Prosecutors and defense attorneys battle over how to interpret key evidence
AUSTIN, Texas - George De La Cruz has sat quietly through his murder trial. Monday morning Karen Ozment provided the jury with a different view of her neighbor.
"He appeared to kind of collapse a little bit on the frame of the door and his face turned white."
That incident Ozment testified was when De La Cruz overheard her conversation with another neighbor. They were talking about seeing his estranged wife, Julie Ann Gonzalez, at his house the day she disappeared.
Ozment claims De La Cruz later tried to explain why Gonzalez was seen being taken to his back yard shed by strangers.
"He was stating, consistently that Julie Ann had articles in the shed and she was retrieving those articles," said Ozment.
That story contradicts what the jury heard last week in this police interrogation video. De La Cruz told detectives Gonzalez had briefly stopped by his house and then disappeared after she asked him to watch their daughter for a few more days. Prosecutors want the jury to conclude that Julie Ann Gonzalez never left the house in March of 2010. That's why a lot of emphasis has been place on the activity in and around the back yard shed. The jury was told how De La Cruz's mother asked police to check a suspicious hole dug under the shed by.
"She was anxious, and I believe we even had to call an ambulance to the house because of her accelerated heart rate and her nerves," said APD Sgt Jeff Grennwalt .
The jury was also shown a burn spot Greenwalt noticed in the back yard. In the ashes remnants of clothing were found including part of a purple shoe string. While it all looked suspicious, defense attorneys were quick to point out that investigators did not find any blood, any hair, or fibers.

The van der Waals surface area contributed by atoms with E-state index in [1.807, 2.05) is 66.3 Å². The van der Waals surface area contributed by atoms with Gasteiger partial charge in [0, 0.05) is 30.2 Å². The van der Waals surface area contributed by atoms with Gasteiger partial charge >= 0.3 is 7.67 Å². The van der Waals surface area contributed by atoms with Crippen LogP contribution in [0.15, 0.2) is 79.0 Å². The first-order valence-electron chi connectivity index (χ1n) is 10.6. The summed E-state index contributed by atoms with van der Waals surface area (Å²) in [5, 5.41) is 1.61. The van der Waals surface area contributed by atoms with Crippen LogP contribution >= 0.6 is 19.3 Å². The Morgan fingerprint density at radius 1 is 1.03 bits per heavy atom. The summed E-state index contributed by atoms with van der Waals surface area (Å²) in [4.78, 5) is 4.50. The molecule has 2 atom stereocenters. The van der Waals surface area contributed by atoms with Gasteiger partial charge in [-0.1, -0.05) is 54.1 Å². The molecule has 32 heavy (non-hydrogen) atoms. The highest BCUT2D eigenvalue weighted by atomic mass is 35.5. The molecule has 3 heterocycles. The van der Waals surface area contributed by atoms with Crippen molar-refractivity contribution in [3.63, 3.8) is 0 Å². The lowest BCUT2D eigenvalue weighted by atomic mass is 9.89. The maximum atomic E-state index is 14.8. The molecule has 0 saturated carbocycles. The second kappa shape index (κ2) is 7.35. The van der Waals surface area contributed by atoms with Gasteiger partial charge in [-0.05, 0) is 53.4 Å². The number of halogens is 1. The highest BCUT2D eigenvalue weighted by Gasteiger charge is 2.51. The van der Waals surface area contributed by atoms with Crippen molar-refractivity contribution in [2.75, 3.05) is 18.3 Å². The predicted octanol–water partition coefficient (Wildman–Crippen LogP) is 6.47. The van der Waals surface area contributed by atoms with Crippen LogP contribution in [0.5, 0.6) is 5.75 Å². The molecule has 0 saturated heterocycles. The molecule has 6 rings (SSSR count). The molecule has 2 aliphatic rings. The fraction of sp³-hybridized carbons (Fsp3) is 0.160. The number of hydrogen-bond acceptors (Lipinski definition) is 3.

At the time of her disappearance, Julie Ann Gonzalez and George De La Cruz were going through a divorce. Her car was found abandoned at a South Austin Walgreens. While the scene seems curious, defense attorneys again focused on what wasn't found inside her car and that nothing was taking into evidence.
"At that particular point in time, I didn't think we needed it, it didn't appear there had been any foul play in that vehicle," said Det. David Gann.
Prosecutors claim De La Cruz covered up Gonzalez's death by texting messages from her phone and posting comments on her social media sites. The statements indicated she was starting a new life with a new boyfriend and was moving out of state. A hole was punched into the "she ran off to Colorado story." An engineer with AT&T testified the company tracked Gonzalez's phone and it never went to Colorado. It stopped transmitting about two days after she was last seen alive.